The budget proposed yesterday by Governor Jerry Brown and state lawmakers includes a new “Active Transportation Program” that would increase overall funding for walking and biking improvements but may put California’s Safe Routes to Schools program at risk.
Under the proposed ATP, currently separate funding streams would be consolidated into one larger program, increasing the overall pot of bike/ped funds from $100 million to $134 million. Details on how that money will be doled out have yet to be defined, however, and unless SRTS is guaranteed at least the same amount of funding it currently receives — $46 million — the SRTS Partnership won’t support the ATP, said Jeanie Ward-Waller, the organization’s California advocacy organizer.
“We’re very much in support of the concept” of the ATP, said Ward-Waller. “We just want to see more clear details spelled out, and more security before we can get on board with this program.”
SRTS funds could be protected with State Assembly bill AB 1194, which was passed by the Assembly in late May, and must still be approved by the Senate and Governor Jerry Brown. The Assembly already removed a provision that would have retained the current $46 million minimum in combined state and federal funds set aside for SRTS, but the bill could “protect it from consolidation in the ATP if the ATP does not guarantee funding to SRTS,” said Ward-Waller. She explained in a blog post:
In order for AB-1194 to come off suspense, the Appropriations Committee struck a line from the bill that would ensure $46 million (level funding from state and federal sources) be guaranteed for future years for Safe Routes to School. Instead, level funding for the program will have to be approved through the state budget process each year. Though the amendment removing the $46M guarantee makes more work for advocates in future years, the bill still effectively simplifies and continues the structure of the program.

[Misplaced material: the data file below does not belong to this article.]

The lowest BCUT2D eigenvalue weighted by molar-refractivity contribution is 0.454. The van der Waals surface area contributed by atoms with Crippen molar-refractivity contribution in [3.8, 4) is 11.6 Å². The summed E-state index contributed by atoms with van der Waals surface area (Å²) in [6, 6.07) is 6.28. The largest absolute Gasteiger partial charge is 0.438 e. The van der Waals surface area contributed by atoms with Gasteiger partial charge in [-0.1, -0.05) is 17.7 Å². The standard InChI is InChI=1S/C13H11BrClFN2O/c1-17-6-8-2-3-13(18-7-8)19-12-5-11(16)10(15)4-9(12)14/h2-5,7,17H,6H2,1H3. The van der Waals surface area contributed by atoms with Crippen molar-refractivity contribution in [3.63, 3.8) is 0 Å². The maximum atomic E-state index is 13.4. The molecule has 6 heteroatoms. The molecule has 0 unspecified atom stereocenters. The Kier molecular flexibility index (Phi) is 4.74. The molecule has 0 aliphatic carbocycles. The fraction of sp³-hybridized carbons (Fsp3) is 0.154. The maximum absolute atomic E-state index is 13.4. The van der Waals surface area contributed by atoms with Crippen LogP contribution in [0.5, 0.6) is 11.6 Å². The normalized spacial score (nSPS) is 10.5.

Governor Brown and the state legislature must approve a state budget by Saturday, June 15, and it would go into effect on July 1. But AB 1194 isn’t expected to pass the Senate and go to the Governor’s desk until September, and during that time, Ward-Waller said lawmakers decided to put ATP funds on hold while an agreement regarding their use is worked out.
Although advocates will have a challenge in ensuring the SRTS program isn’t shorted, California Bicycle Coalition Executive Director Dave Snyder said the ATP will be an overall positive step toward increase walking and biking funding in the state, as well as creating a more efficient and centralized program to move projects forward.
“We do support the ATP, and we want to see the consolidation of those programs as soon as possible,” he said, while adding a note of caution. “We do need to have a better idea of what the California Transportation Commission wants to do with those funds.”